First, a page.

The advantage of nanoparticles in TE stems from their small size and their associated large surface to volume ratio, which is comparable to peptides and small proteins.

They can easily diffuse across membranes and facilitate uptake by cells. Moreover, one is not limited by a predetermined size for nanoparticles, since they can be made in customized sizes and surface characteristics in order to suit any purpose. Nanoparticles also mimic the natural nanometer size scale of extracellular matrix (ECM) components of tissues themselves.

In one sense, nanoscale structures can be considered as an integral part of our body where the components of organs and tissues such as ECM and cells comprise various atoms, molecules, nanostructures, microstructures and macroscale structures hierarchically.

On the other hand, there are numerous external nanoparticles that enter and exit our body frequently through the inhaled air or oral and topical routes, which depending on the toxicity or nature of the particle may or may not be harmful to the body. A third source of nanoparticles in our body could be the release or secretion of elements from biomedical prosthetics and implants transplanted in our body.

As reported in several studies,2123 metal nanoparticles, namely, Ag, Cr, Fe, Mo, Ni, Ta, Cr, Co, Sb and Sc,22 were formed both in tissues adjacent to the implants and distant to the implantation sites after implementation of bioprosthetics in the body.

A high accumulation of metallic elements was found in the brain and lungs of patients with hip endoprosthesis, while hip arthroplasty patients were found to exhibit high concentrations of Cr, Co and Mo ions in their hair as well.24 These three types of nanoparticles mentioned earlier are beyond the scope of this review.

In this review, we present an overview of the diverse applications of various types of nanoparticles in TE applications.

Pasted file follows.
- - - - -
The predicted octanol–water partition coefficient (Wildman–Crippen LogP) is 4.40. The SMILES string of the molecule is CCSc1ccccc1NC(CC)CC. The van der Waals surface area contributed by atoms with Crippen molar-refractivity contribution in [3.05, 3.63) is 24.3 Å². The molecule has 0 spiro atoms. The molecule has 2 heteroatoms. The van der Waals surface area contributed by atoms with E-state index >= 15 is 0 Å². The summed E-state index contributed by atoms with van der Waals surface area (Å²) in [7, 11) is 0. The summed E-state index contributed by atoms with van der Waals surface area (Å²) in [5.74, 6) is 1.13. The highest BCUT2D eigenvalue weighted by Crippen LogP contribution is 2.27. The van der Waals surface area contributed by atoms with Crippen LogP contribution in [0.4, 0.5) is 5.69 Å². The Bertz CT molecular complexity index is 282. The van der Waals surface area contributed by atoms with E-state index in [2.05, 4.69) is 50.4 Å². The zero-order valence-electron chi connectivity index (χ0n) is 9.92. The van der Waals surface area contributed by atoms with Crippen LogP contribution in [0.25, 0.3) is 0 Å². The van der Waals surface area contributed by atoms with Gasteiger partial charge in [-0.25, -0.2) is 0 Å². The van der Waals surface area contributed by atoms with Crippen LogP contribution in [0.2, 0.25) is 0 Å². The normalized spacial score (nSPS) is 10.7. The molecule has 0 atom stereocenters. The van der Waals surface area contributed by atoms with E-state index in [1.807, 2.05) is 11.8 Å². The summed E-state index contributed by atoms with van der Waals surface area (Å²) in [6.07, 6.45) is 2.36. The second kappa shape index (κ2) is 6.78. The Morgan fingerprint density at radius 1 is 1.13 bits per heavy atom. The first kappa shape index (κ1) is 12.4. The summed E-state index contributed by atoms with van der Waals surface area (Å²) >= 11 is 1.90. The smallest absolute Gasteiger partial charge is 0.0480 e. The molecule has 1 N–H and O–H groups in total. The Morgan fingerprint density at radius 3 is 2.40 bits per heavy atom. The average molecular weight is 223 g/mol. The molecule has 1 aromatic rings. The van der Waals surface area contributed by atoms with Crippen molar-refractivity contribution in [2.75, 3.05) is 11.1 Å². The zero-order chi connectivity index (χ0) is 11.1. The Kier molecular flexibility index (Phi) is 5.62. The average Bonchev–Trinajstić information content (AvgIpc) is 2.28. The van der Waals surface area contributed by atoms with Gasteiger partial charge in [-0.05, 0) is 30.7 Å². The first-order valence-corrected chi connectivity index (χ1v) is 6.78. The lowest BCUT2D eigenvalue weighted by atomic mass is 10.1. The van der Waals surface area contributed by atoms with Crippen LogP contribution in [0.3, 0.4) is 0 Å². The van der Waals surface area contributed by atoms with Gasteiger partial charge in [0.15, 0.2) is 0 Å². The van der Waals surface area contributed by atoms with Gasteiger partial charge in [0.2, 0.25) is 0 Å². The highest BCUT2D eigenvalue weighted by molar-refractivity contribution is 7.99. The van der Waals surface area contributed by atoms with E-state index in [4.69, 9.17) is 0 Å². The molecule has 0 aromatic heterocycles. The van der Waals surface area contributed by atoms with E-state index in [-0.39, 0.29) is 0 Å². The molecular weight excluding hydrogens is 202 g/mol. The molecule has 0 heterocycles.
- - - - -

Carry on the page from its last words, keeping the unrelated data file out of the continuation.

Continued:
This review addresses the applications of magnetic, metallic, ceramic and metal oxide nanoparticles in TE. They are advantageous, as they tend to be biocompatible and have low immunogenicity.

The specific intrinsic properties of each material may hold the answer to overcoming the current hurdles in TE, where the use of materials engineering has not been exploited to its full potential. The insights provided in this review will be beneficial for material scientists and tissue engineers working with nanoparticles, allowing them to navigate through applications that best fit their need.

Brief background of nanoparticles

Nanoparticles are entities of any shape with a size range of 1–100 nm in any one dimension.25Such a unique size gives these particles the properties of both bulk materials and molecular structures. As such, nanoparticles are viewed as the “bridge” between the macroscopic and microscopic structures.

Their small size gives them one of their most attractive intrinsic properties: a high surface to volume ratio. Nanoparticles are highly mobile when they are in a free state, causing them to have tremendously slow sedimentation rates (Figure 1).

In addition, they are characterized by a wide range of compositions ranging from soft to hard materials depending on their use and may exhibit what is known as the quantum effect. This quantum effect allows one to have extreme control over the surface energy of these particles, which in turn can control initial protein adsorption to dictate cellular interactions.26